2017: PloS One
Jae Wook Lee, Jeonghwan Lee, Nam Ju Heo, Hae Il Cheong, Jin Suk Han
Gitelman's syndrome (GS) is caused by loss-of-function mutations in SLC12A3 and characterized by hypokalemic metabolic alkalosis, hypocalciuria, and hypomagnesemia. Long-term prognosis and the role of gene diagnosis in GS are still unclear. To investigate genotype-phenotype correlation in GS and Gitelman-like syndrome, we enrolled 34 patients who showed hypokalemic metabolic alkalosis without secondary causes. Mutation analysis of SLC12A3 and CLCNKB was performed. Thirty-one patients had mutations in SLC12A3, 5 patients in CLCNKB, and 2 patients in both genes...
January 2016: Journal of Korean Medical Science
Ahmed El Beltagi, Alexander Norbash, Surjith Vattoth
Gitelman syndrome is an autosomal recessive renal tubular disorder characterized by hypokalemic metabolic alkalosis, hypomagnesemia and hypocalciuria. The syndrome is caused by a defective thiazide-sensitive sodium chloride co-transporter in the distal convoluted tubules of the kidneys. Gitelman syndrome could be confused with Bartter syndrome; the main differentiating feature is the presence of low urinary calcium excretion in the former. Descriptions of neuroradiological imaging findings associated with Gitelman syndrome are very scarce in the literature and include basal ganglia calcification, idiopathic intracranial hypertension and sclerochoroidal calcification...
October 2015: Neuroradiology Journal
Natsuki Matsunoshita, Kandai Nozu, Akemi Shono, Yoshimi Nozu, Xue Jun Fu, Naoya Morisada, Naohiro Kamiyoshi, Hiromi Ohtsubo, Takeshi Ninchoji, Shogo Minamikawa, Tomohiko Yamamura, Koichi Nakanishi, Norishige Yoshikawa, Yuko Shima, Hiroshi Kaito, Kazumoto Iijima
PURPOSE: Phenotypic overlap exists among type III Bartter syndrome (BS), Gitelman syndrome (GS), and pseudo-BS/GS (p-BS/GS), which are clinically difficult to distinguish. We aimed to clarify the differences between these diseases, allowing accurate diagnosis based on their clinical features. METHODS: A total of 163 patients with genetically defined type III BS (n = 30), GS (n = 90), and p-BS/GS (n = 43) were included. Age at diagnosis, sex, body mass index, estimated glomerular filtration rate, and serum and urine electrolyte concentrations were determined...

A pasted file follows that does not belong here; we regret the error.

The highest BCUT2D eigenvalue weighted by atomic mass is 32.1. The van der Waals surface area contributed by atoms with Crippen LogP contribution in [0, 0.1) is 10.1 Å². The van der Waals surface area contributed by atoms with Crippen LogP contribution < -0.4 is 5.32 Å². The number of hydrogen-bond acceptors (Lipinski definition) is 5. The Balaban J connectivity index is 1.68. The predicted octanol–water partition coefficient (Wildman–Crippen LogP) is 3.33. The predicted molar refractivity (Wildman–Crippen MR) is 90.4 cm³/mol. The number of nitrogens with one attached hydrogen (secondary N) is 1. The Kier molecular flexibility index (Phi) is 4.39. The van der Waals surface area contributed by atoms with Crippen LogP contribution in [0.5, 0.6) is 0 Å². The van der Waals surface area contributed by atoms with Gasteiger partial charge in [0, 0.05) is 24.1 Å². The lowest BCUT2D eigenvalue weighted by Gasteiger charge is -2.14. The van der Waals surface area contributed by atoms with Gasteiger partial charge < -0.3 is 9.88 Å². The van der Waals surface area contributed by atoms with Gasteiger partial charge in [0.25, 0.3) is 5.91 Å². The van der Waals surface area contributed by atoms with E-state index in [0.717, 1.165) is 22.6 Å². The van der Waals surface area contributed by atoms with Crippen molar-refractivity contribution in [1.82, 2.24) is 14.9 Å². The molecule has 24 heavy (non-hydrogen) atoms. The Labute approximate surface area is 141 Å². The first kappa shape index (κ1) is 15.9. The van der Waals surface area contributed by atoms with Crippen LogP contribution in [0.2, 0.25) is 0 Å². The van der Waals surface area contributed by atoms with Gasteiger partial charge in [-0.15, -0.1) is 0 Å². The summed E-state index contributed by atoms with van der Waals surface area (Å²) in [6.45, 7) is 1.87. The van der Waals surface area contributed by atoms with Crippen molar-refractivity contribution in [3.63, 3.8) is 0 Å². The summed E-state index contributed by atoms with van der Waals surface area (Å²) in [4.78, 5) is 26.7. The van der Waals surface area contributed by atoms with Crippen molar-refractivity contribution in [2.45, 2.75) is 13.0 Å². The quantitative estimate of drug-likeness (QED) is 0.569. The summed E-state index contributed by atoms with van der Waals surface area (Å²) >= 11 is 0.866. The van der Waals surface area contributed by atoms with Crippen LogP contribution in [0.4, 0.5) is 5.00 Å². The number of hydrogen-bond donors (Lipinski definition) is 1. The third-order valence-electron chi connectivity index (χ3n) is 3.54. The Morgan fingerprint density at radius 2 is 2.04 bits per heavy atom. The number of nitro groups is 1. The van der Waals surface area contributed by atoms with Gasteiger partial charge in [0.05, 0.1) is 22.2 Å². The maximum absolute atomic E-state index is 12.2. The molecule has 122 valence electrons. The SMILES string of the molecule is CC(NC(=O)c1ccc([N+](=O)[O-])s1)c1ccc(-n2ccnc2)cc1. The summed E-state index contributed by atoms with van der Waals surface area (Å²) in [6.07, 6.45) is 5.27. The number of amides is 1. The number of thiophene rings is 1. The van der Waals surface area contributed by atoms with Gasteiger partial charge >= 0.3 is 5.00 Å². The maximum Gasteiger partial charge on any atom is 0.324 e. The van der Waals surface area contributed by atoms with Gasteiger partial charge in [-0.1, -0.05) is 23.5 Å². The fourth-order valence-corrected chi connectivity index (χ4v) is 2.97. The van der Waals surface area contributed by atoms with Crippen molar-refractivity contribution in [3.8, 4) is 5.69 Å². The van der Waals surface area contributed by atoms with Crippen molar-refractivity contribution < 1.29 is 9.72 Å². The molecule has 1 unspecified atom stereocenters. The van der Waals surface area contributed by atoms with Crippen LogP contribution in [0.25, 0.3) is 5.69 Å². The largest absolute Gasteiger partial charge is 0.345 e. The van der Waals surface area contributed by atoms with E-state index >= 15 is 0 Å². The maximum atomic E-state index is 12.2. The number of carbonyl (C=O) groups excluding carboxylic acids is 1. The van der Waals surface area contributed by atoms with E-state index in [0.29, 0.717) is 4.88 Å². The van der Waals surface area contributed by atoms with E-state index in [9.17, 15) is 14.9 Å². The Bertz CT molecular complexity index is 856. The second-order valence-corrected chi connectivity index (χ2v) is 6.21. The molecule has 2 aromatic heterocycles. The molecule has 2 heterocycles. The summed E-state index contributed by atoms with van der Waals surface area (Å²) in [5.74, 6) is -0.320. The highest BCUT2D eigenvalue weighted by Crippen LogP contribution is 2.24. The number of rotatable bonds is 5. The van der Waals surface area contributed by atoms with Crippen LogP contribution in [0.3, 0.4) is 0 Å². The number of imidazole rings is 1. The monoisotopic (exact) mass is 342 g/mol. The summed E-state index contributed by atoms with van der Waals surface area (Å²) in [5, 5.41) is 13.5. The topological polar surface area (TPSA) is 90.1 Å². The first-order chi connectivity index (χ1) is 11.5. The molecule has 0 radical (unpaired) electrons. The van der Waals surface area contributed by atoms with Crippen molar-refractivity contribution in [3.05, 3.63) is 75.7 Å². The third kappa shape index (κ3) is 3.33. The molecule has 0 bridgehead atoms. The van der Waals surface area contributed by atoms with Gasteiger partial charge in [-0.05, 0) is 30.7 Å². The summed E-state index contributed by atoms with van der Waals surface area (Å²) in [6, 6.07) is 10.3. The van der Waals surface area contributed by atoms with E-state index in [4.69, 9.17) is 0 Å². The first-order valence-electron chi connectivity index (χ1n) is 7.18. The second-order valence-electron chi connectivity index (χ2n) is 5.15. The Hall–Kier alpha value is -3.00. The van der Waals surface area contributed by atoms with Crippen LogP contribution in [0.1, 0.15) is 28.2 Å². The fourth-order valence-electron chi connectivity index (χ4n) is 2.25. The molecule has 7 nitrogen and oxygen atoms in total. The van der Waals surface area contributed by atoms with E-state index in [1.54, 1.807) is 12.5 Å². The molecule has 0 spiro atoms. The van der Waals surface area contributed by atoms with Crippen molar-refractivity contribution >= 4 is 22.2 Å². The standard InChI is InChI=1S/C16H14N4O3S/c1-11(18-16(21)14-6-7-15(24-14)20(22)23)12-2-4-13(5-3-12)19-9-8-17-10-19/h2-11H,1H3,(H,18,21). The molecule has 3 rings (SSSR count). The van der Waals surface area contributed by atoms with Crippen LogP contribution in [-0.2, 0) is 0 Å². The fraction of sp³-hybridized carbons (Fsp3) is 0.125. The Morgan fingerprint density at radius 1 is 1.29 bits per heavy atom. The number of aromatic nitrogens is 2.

February 2016: Genetics in Medicine: Official Journal of the American College of Medical Genetics
Efstathios Koulouridis, Ioannis Koulouridis
BACKGROUND: In the last two decades, progress in cytogenetic and genome research has enabled investigators to unravel the underlying molecular mechanisms of inherited tubulopathies such as Bartter's and Gitelman's syndromes and helped physicians to better understand not only these two pathologic entities but also renal pathophysiology and salt sensitive hypertension. DATA SOURCES: Articles collected from PubMed and open access journals included original articles, research articles, and comprehensive reviews...
May 2015: World Journal of Pediatrics: WJP
Kumiko Ohkubo, Tomoe Matsuzaki, Makiko Yuki, Ryoko Yoshida, Yuichi Terawaki, Akira Maeyama, Hironobu Kawashima, Junko Ono, Toshihiko Yanase, Akira Matsunaga
The clinical phenotypes of patients with Bartter syndrome type III sometimes closely resemble those of Gitelman syndrome. We report a patient with mild, adult-onset symptoms, such as muscular weakness and fatigue, who showed hypokalemic metabolic alkalosis, elevated renin-aldosterone levels with normal blood pressure, hypocalciuria and hypomagnesemia. She was also suffering from chondrocalcinosis. A diuretic test with furosemide and thiazide showed a good response to furosemide, but little response to thiazide...
December 2014: Meta Gene
V Martín-Miguel, M A Lafarga-Giribets, L Garcia-Esteve, M D Rodrigo-Claverol
Gitelman's syndrome is a renal tubule disease of recessive autosomal inheritance in which the fundamental alteration is found in the distal tubule, specifically at the level of the Na/Cl cotransporter, is sensitive to thiazides, and coded in chromosome 16q. It is characterised by a metabolic alkalosis with normal blood pressure, hypokalaemia, as well as hypomagnesaemia and hypocalciuria, which separate it from Bartter's syndrome. Its diagnosis can be delayed up to the adult age, as patients may remain asymptomatic for long periods of time...
October 2014: Semergen
Se Ra Min, Hyun Seok Cho, Jeana Hong, Hae Il Cheong, Sung Yeon Ahn
Gitelman syndrome is a rare autosomal recessive hereditary salt-losing tubulopathy, that manifests as hypokalemic metabolic alkalosis, hypomagnesemia, and hypocalciuria. It is caused by mutations in the solute carrier family 12(sodium/chloride transporters), member 3 (SLC12A3) gene encoding the thiazide-sensitive sodium chloride cotransporter channel (NCCT) in the distal convoluted tubule of the kidney. It is associated with muscle weakness, cramps, tetany, vomiting, diarrhea, abdominal pain, and growth retardation...
March 2013: Annals of Pediatric Endocrinology & Metabolism
Madhav Desai, Praveen Kumar Kolla, P L Venkata Pakki Reddy